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Our Coming Together Toolkit provides short activities and resources to help explore the concept of race and how it impacts our lives. Use them together or indivdiually.

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Learn more how our toolkit can faciliate discussions of identity and race.


  • Barack Obama: “A More Perfect Union”, speech, 2008

    Arguably one of his most important speeches of the 2008 presidential campaign, Barack Obama’s speech, “A More Perfect Union” (also known as “The Race Speech”), offered a nuanced meditation on race in America.

  • Thandie Newton: "Embracing otherness, embracing myself" TEDTalk, 2011

    Actress Thandie Newton discusses how acting has helped her to embrace “otherness.”

  • Spencer Wells: "A family tree for humanity", TEDTalk, 2007

    Geneticist Spencer Walls, director of the Geographic Project, shares some of the insights from his research that reveal just how deeply connected we all are.

  • Jamila Lyiscott: "3 ways to speak English", TEDTalk, 2014

    In this short but powerful TED Talk, linguist Jamila Lyiscott poetically breaks down just what it means to be “articulate.”

  • Mellody Hobson: "Color blind or color brave?", TEDTalk, 2014

    Mellody Hobson, president of Ariel Investments, discusses why having a frank, open dialogue about race not only makes good business sense, but good common sense.

  • "Comedian finds humor and substance in talking about race", 2014

    Indian-American comedian Hari Kondabolu infuses his comedy with a strong sense of racial consciousness. In this interview with PBS NewsHour he discusses how his comedy and approach to the complexities of race has evolved.


[Participants, some carrying American flags, marching in the civil rights march from Selma to Montgomery, Alabama in 1965] (LOC)

“The Long Road to Montgomery”, Susan Van Dusen

I was literally cramming my mouth full of pre-exam elixir — fig newtons and hard boiled eggs — when Hannah knocked at the dorm room door. The task of memorizing rock strata for Earth Science was mind-numbing, so I was delighted to take a break. Hannah and I had known each other in high school, and both of us had been accepted at Washington University in St. Louis.

‘There’s a big civil rights march sponsored by the St. Louis Conference on Religion and Race next weekend,‘ she announced. ‘I want to go, but my sorority sisters aren’t interested. Would you like to come?‘ she asked.

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More readings

"A Letter to My Nephew", James Baldwin

In the guise of a 1962 letter to his then 14-year old nephew and namesake, renowned author James Baldwin’s essay is a blistering critique of race relations 100 years after the Emancipation Proclamation.

The Next America, Pew Research Center

The nonpartisan Pew Research Center‘s survey, The Next America offers a fascinating look at how the intricate racial tapestry of the United States is changing “by the more than 40 million immigrants who have arrived since 1965.”

“White Privilege: Unpacking the Invisible Knapsack”, Peggy McIntosh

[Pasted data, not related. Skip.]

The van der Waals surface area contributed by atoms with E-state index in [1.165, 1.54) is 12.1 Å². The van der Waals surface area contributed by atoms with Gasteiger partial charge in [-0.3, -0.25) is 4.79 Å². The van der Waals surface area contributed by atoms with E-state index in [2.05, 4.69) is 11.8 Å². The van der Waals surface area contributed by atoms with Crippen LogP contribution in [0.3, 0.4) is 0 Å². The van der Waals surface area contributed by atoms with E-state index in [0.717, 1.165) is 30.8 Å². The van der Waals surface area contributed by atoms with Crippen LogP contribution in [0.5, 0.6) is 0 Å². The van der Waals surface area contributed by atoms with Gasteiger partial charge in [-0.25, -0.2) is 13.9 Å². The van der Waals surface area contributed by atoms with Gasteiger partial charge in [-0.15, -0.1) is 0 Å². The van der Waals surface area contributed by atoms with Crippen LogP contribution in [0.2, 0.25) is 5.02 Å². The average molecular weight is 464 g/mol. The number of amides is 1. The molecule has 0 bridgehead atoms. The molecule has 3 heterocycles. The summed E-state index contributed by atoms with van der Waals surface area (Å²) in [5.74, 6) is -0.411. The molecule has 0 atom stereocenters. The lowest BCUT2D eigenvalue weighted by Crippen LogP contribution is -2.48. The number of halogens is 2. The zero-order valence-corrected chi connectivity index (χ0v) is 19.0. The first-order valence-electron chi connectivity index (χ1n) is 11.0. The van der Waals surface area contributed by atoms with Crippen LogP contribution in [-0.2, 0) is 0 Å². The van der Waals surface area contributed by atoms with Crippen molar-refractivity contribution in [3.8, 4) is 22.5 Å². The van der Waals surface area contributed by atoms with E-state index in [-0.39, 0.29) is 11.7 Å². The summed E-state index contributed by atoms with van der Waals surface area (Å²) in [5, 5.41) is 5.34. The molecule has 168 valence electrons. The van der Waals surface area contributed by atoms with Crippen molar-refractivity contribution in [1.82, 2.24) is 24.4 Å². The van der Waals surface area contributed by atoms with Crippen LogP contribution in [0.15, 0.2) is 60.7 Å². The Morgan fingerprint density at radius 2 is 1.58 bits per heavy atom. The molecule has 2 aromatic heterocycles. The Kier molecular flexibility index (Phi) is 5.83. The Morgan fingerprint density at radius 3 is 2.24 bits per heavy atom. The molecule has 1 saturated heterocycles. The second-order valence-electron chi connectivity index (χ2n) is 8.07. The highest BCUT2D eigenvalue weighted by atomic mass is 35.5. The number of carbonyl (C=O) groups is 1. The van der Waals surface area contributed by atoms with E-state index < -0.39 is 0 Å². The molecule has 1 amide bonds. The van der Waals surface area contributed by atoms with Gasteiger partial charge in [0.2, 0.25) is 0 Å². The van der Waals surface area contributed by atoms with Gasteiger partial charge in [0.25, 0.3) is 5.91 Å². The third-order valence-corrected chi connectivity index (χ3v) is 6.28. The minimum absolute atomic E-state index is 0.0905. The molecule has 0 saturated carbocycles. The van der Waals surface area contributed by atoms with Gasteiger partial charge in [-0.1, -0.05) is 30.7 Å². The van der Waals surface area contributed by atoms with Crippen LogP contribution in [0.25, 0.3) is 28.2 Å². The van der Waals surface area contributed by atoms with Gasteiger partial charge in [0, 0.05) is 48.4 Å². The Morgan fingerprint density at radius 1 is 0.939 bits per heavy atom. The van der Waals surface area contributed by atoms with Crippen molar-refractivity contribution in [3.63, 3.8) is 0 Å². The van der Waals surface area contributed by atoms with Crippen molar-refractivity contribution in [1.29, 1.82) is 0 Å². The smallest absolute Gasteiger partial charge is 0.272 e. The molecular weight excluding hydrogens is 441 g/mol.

In this popular 1988 essay, author Peggy McIntosh “unpacks” some of the many ways whites are unaware of, or simply don’t acknowledge, the scope and power of their privilege.

“Letter from Birmingham Jail”, Martin Luther King

Perhaps the most famous document to come out of the Civil Rights Movement, Martin Luther King’s Letter From A Birmingham Jail eloquently and forcefully explains why he could no longer wait for justice and freedom in the face of unjust laws.

“Black Like Them”, Malcolm Gladwell

In this thought-provoking essay, author Malcolm Gladwell explores how racism mutates into what he calls “multicultural racism, where one ethnic group can be played off against another.”

No-Man's-Land, Eula Biss

In this sprawling but lucid essay, author Eula Biss explores the legacy of segregation, fear of the other, gentrification and some of the more troubling “pioneer” prejudices found in the books of Laura Ingalls Wilder.

For teachers & educators

Seeking Educational Equity & Diversity

The National SEED Project on Inclusive Curriculum engages school teachers, college faculty, parents, and community leaders to create gender fair, multiculturally equitable, socioeconomically aware, and globally informed education.

Teachers for Social Justice

Teachers for Social Justice (TSJ), made up of educators, administrators and universities in the Chicago area, works toward building classrooms and schools that are anti-racist, multicultural / multilingual, and grounded in the experiences of our students.

World Trust

World Trust produces diversity videos and workshops that deepen the conversation about race.

Niles Township High School District 219 Racial Equity Resources

A collection of racial equity resources for students, educators and parents.

Teaching Tolerance

Founded in 1991 by the

Southern Poverty Law Center, Teaching Tolerance seeks to reduce prejudice, improve intergroup relations, and support equitable school experiences by providing free educational materials to teachers and other school practitioners in the U.S. and Canada.

Arlington School Cultural Competence

This manual, written by the Council for Cultural Competence at Arlington Public Schools (VA), provides training activities and readings, tools for responding to racism and privilege, and models of responsive teaching practices.